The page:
On this week’s Audience episode, Craig sits down with Jay Acunzo from Marketing Showrunners. The two founders and podcasters dig into why defining and sticking to a point of view is the key to building an engaged audience.
The episode touches upon why it’s OK to have a podcast that doesn’t speak to some people. And how to differentiate their negative feedback from the reviews that will help you succeed. Jay clues us into his team’s mantra and how it continues to serve as their guiding light to produce a better podcast.
Listen now to figure out why Jay asks himself if he’s teaching chess or checkers, and how to adopt his growth mindset for your show.
Broader Isn’t Always Better
Hot on everyone’s mind, especially for our Audience listeners, is growth. Almost ad nauseam, we always find ourselves back at the foundation of building a listenership: who is the target audience?
Throughout the episode, we found Jay shares our thought process. He believes the age of the “generalist” is over. Marketers and podcasters shouldn’t try to be a carbon copy of their competitors and aggressively follow the latest trends to grow.
Your podcast doesn’t have to appeal to the mass market. And Jay argues that brands who try to broaden their target audience will ultimately dilute their message and slow their growth. Instead, it all comes back to the niche listeners.
First identify who you show is for, and more importantly, who your show isn’t for. Then go deeper and deeper into figuring out how to better serve those specific people rather than following the latest trend. Naturally, your podcast will continue to innovate and be more engaging to the people who share your point of view.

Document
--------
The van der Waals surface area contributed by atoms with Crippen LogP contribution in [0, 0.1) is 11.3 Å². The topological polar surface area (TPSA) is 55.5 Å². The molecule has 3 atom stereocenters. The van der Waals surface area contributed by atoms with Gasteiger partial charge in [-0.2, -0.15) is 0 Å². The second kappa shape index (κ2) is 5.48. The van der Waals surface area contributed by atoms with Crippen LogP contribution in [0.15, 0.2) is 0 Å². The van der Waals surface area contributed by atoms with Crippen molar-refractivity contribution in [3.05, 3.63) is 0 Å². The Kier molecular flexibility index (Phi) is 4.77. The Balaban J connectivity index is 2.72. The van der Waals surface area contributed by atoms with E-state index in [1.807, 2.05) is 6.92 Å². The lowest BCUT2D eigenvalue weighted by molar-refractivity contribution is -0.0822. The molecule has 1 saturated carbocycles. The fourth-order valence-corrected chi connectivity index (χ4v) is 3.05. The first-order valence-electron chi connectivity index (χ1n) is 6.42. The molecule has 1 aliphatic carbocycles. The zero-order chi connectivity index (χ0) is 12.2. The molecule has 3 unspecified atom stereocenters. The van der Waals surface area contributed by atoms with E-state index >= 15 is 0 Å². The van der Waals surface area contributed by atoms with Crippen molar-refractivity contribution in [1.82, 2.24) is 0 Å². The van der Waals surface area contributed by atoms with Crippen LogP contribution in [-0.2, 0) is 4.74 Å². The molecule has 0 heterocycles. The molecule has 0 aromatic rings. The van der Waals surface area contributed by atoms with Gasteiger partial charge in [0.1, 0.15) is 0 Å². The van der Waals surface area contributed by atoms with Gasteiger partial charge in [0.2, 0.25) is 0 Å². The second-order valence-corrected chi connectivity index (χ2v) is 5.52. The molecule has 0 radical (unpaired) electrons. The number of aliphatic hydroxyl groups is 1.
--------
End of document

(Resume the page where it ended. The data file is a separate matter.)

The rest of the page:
For many podcasters, turning off potential listeners with a strong, decisive perspective feels counter-intuitive to growth. But Jay reminds us this is actually the foundation to building an audience.
Don’t Be Afraid Of Your Point Of View
If you continually articulate your beliefs clearly and loudly, your point of view gives people a way of saying your show is absolutely for them. You give their struggles and thoughts a voice that didn’t exist beforehand. Not shying away from your pathos builds loyal and engaged listeners who will routinely tune in.
A podcast’s point of view becomes a “trust accelerant”, creating visceral reactions that build communities and allows the show to generate a bigger impact.
But holding a firm stance will alienate some people.
This alienation can be scary but remember: if someone says something negative about your podcast, ask yourself if the commenter’s point of view aligns with your own. If you share the same mindset, then it’s a useful exercise to figure out how you’re underserving them. But if they aren’t part of your target audience, reset the thought process to remind yourself that their needs aren’t the ones you’re trying to satisfy. It’s OK for your podcast to not be for the checker players.